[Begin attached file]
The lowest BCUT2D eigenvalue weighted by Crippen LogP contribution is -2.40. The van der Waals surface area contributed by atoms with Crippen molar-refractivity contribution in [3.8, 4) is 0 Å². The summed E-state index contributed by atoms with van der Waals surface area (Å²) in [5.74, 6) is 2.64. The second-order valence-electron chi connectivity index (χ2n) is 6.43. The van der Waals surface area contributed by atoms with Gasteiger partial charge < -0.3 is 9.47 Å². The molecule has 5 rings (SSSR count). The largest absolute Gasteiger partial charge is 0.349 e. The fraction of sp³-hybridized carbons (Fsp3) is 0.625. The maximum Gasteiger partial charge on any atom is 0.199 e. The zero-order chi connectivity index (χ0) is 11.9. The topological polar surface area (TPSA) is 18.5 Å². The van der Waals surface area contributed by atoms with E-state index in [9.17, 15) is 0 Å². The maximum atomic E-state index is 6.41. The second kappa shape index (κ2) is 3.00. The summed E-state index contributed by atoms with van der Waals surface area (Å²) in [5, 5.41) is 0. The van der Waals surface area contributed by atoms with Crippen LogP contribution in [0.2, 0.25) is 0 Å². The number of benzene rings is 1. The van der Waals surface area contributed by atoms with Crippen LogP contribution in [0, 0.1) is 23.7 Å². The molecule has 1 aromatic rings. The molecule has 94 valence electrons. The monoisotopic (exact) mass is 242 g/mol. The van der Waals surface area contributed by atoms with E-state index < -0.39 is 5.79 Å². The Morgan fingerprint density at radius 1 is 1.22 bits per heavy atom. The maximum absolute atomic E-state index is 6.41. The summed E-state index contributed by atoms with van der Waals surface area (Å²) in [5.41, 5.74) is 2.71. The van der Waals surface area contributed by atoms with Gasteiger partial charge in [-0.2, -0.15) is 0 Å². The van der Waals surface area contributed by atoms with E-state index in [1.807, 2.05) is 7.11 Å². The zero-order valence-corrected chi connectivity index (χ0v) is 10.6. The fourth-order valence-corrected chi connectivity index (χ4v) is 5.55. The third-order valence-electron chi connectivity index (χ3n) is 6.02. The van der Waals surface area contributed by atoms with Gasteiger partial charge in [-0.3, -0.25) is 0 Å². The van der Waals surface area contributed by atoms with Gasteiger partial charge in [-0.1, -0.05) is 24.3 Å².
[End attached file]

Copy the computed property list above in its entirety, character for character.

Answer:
The lowest BCUT2D eigenvalue weighted by Crippen LogP contribution is -2.40. The van der Waals surface area contributed by atoms with Crippen molar-refractivity contribution in [3.8, 4) is 0 Å². The summed E-state index contributed by atoms with van der Waals surface area (Å²) in [5.74, 6) is 2.64. The second-order valence-electron chi connectivity index (χ2n) is 6.43. The van der Waals surface area contributed by atoms with Gasteiger partial charge < -0.3 is 9.47 Å². The molecule has 5 rings (SSSR count). The largest absolute Gasteiger partial charge is 0.349 e. The fraction of sp³-hybridized carbons (Fsp3) is 0.625. The maximum Gasteiger partial charge on any atom is 0.199 e. The zero-order chi connectivity index (χ0) is 11.9. The topological polar surface area (TPSA) is 18.5 Å². The van der Waals surface area contributed by atoms with E-state index in [9.17, 15) is 0 Å². The maximum atomic E-state index is 6.41. The second kappa shape index (κ2) is 3.00. The summed E-state index contributed by atoms with van der Waals surface area (Å²) in [5, 5.41) is 0. The van der Waals surface area contributed by atoms with Crippen LogP contribution in [0.2, 0.25) is 0 Å². The number of benzene rings is 1. The van der Waals surface area contributed by atoms with Crippen LogP contribution in [0, 0.1) is 23.7 Å². The molecule has 1 aromatic rings. The molecule has 94 valence electrons. The monoisotopic (exact) mass is 242 g/mol. The van der Waals surface area contributed by atoms with E-state index < -0.39 is 5.79 Å². The Morgan fingerprint density at radius 1 is 1.22 bits per heavy atom. The maximum absolute atomic E-state index is 6.41. The summed E-state index contributed by atoms with van der Waals surface area (Å²) in [5.41, 5.74) is 2.71. The van der Waals surface area contributed by atoms with Gasteiger partial charge in [-0.2, -0.15) is 0 Å². The van der Waals surface area contributed by atoms with E-state index in [1.807, 2.05) is 7.11 Å². The zero-order valence-corrected chi connectivity index (χ0v) is 10.6. The fourth-order valence-corrected chi connectivity index (χ4v) is 5.55. The third-order valence-electron chi connectivity index (χ3n) is 6.02. The van der Waals surface area contributed by atoms with Gasteiger partial charge in [-0.3, -0.25) is 0 Å². The van der Waals surface area contributed by atoms with Gasteiger partial charge in [-0.1, -0.05) is 24.3 Å².